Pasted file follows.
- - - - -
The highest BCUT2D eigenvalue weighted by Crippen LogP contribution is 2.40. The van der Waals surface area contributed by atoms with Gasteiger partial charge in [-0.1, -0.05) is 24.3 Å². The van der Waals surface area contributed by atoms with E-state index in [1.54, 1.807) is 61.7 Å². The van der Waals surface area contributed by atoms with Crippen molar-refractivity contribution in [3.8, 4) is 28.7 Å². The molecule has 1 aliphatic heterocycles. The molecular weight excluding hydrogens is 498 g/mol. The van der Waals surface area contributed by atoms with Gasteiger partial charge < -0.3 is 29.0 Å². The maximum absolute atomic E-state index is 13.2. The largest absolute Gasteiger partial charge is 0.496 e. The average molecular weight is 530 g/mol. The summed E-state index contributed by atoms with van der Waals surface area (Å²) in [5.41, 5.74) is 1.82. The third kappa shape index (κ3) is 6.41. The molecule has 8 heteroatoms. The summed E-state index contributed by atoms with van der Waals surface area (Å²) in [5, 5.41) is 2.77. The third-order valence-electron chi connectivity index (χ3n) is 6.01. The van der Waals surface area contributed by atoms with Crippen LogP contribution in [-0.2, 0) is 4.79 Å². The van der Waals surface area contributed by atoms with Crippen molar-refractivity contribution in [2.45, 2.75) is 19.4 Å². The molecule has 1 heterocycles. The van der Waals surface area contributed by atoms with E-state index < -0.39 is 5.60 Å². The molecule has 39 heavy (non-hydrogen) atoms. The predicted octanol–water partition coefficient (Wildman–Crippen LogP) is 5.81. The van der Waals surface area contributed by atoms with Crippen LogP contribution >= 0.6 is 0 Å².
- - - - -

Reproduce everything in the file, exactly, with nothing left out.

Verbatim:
The highest BCUT2D eigenvalue weighted by Crippen LogP contribution is 2.40. The van der Waals surface area contributed by atoms with Gasteiger partial charge in [-0.1, -0.05) is 24.3 Å². The van der Waals surface area contributed by atoms with E-state index in [1.54, 1.807) is 61.7 Å². The van der Waals surface area contributed by atoms with Crippen molar-refractivity contribution in [3.8, 4) is 28.7 Å². The molecule has 1 aliphatic heterocycles. The molecular weight excluding hydrogens is 498 g/mol. The van der Waals surface area contributed by atoms with Gasteiger partial charge < -0.3 is 29.0 Å². The maximum absolute atomic E-state index is 13.2. The largest absolute Gasteiger partial charge is 0.496 e. The average molecular weight is 530 g/mol. The summed E-state index contributed by atoms with van der Waals surface area (Å²) in [5.41, 5.74) is 1.82. The third kappa shape index (κ3) is 6.41. The molecule has 8 heteroatoms. The summed E-state index contributed by atoms with van der Waals surface area (Å²) in [5, 5.41) is 2.77. The third-order valence-electron chi connectivity index (χ3n) is 6.01. The van der Waals surface area contributed by atoms with Crippen LogP contribution in [-0.2, 0) is 4.79 Å². The van der Waals surface area contributed by atoms with Crippen molar-refractivity contribution in [2.45, 2.75) is 19.4 Å². The molecule has 1 heterocycles. The van der Waals surface area contributed by atoms with E-state index < -0.39 is 5.60 Å². The molecule has 39 heavy (non-hydrogen) atoms. The predicted octanol–water partition coefficient (Wildman–Crippen LogP) is 5.81. The van der Waals surface area contributed by atoms with Crippen LogP contribution >= 0.6 is 0 Å².